Capital openness and income inequality: smooth sailing or troubled waters?
Gallagher, Kevin P.
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The 2008 Financial Crisis and subsequent financial turbulence has triggered economists and policymakers to revisit the extent to which capital account liberalization is optimal for all countries at all levels of development. While that literature has largely concluded that capital account liberalization may have detrimental effects on growth and accentuate financial instability in emerging markets, relatively little literature has examined the impacts of capital account liberalization on inequality—a subject that has also been under intense study over the past decade as well. In this paper, we attempt to build upon and bridge these two literatures to examine the extent to which capital account liberalization is associated with income inequality in emerging market and developing countries. We confirm earlier studies that show there is such a relationship between increased capital account openness and increases in inequality, and that capital account regulations are associated with less inequality—at least for emerging market economies. We expand on these findings to learn that there are differential impacts of capital account liberalization on inequality during booms and busts, being financial development a key factor. During normal times we find that there are positive impacts on income inequality, whereas during busts capital account liberalization appears to exacerbate inequality, calling for active policies.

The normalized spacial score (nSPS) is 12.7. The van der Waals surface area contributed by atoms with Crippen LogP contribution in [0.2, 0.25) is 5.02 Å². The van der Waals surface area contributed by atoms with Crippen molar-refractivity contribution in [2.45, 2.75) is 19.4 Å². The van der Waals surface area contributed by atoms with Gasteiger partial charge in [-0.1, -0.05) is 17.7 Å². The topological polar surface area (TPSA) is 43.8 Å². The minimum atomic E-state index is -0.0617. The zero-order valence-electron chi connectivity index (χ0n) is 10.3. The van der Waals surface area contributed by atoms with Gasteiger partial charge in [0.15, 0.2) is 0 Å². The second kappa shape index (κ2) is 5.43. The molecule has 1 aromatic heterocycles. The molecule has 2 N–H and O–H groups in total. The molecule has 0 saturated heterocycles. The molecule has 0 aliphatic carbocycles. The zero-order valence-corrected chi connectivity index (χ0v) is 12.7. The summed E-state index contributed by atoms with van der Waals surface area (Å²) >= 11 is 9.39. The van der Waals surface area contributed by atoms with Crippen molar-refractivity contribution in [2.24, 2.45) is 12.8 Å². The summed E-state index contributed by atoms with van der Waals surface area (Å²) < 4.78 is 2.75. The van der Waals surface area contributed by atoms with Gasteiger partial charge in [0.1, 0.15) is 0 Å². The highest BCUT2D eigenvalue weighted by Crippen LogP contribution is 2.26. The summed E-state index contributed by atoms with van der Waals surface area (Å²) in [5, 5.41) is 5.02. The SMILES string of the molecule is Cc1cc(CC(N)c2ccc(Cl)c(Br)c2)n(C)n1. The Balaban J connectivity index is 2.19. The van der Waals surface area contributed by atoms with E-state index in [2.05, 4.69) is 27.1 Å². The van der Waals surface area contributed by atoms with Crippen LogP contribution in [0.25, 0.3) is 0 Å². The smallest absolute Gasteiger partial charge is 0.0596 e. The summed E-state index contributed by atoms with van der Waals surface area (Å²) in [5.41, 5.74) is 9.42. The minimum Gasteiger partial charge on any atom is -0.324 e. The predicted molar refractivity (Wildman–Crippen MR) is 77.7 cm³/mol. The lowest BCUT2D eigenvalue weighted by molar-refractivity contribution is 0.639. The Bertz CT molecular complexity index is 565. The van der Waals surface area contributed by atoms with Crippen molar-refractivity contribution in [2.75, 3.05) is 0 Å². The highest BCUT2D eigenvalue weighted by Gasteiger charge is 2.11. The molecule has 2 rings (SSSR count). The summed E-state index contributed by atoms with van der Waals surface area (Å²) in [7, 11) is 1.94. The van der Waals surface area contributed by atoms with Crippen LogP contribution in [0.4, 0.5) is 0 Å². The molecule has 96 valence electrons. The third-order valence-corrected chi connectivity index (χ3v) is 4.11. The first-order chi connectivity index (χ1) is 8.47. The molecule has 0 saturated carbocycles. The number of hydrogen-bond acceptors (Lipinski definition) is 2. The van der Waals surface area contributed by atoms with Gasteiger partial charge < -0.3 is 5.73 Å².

This repository item contains a working paper from the Boston University Global Economic Governance Initiative. The Global Economic Governance Initiative (GEGI) is a research program of the Center for Finance, Law & Policy, the Frederick S. Pardee Center for the Study of the Longer-Range Future, and the Frederick S. Pardee School of Global Studies. It was founded in 2008 to advance policy-relevant knowledge about governance for financial stability, human development, and the environment.
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